What’s inspiring about writing for Matt Smith?

Matt’s brilliant. That’s actually what’s inspiring – I think he’s probably one of the finest actors I’ve ever written for. When I wrote "The Doctor’s Wife" I wrote the first draft with David Tennant in my head because he was my last Doctor. And it got gradually Mattier because it got moved from season five to season six, so I did more "Bunk beds are cool!" and that kind of stuff, changed some of the dialogue to fit what I’d seen Matt doing. But then when I saw what he did…I hadn’t written him breaking down into tears, but he played it, and he was good. And I thought ok, you are really a good actor, you are really smart. So for this episode, there was part of me going well, I think I know how good you are, let me write a bunch of stuff that I wouldn’t write for somebody unless I was absolutely convinced they could pull it off, because if they can’t pull it off the episode is going to be dead. You are going to have to do stuff that is absolutely way beyond anything anyone has asked you to do so far, and I think you can deliver it… and he does. And he doesn’t just do it, he makes it look easy. No, he doesn’t even make it look easy – he makes it look part of the story. You don’t watch it going "Oh my gosh what an amazing, bravura, brilliant performance". You go "Yes, of course that’s what would happen", and you’re just there in the story. And that for me is Matt’s genius, because there are other actors who could have done what I asked Matt to do, and you would have been going "Bravura performance, remarkable work", and actually you would have been out of the story. There are things I get him to do in this that are actually barking mad – but he can do that! So you get Matt doing twice as much acting as you’d expect.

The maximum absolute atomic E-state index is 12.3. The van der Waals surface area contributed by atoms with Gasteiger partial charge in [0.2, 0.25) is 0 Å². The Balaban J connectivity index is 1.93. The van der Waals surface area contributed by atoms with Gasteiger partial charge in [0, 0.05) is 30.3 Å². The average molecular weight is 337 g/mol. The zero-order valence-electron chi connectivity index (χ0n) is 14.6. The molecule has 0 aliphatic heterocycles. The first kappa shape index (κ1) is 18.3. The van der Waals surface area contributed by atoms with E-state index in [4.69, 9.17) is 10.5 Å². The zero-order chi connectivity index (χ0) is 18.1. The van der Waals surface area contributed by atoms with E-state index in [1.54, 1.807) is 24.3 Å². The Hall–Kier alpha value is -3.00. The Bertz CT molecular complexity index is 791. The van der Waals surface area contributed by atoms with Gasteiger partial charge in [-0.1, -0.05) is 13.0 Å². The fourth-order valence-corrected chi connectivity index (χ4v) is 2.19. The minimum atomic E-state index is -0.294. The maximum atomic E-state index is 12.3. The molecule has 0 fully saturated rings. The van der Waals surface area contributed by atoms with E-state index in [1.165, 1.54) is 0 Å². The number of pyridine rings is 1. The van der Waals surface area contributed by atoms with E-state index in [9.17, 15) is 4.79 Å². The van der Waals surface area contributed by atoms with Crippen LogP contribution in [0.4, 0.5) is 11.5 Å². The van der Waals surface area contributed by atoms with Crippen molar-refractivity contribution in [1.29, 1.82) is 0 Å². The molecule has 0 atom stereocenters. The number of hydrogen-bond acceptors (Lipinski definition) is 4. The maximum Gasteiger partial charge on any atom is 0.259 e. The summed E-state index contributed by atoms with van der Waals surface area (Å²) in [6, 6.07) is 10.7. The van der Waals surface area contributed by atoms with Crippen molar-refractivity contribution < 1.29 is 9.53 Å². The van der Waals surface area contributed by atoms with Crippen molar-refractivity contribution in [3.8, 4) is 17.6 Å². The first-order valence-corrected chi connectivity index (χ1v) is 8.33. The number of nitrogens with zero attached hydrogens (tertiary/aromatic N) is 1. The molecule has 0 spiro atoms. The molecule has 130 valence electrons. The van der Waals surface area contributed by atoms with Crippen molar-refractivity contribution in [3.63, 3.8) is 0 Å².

And you’re writing for Jenna-Louise, too...

She is so great. It’s that thing where Jenna-Louise delivers a line of dialogue that is so much better than you hoped it could possibly be when you wrote it. I gave her lines and every line is delivered in a way that is as good or better than I’d hoped.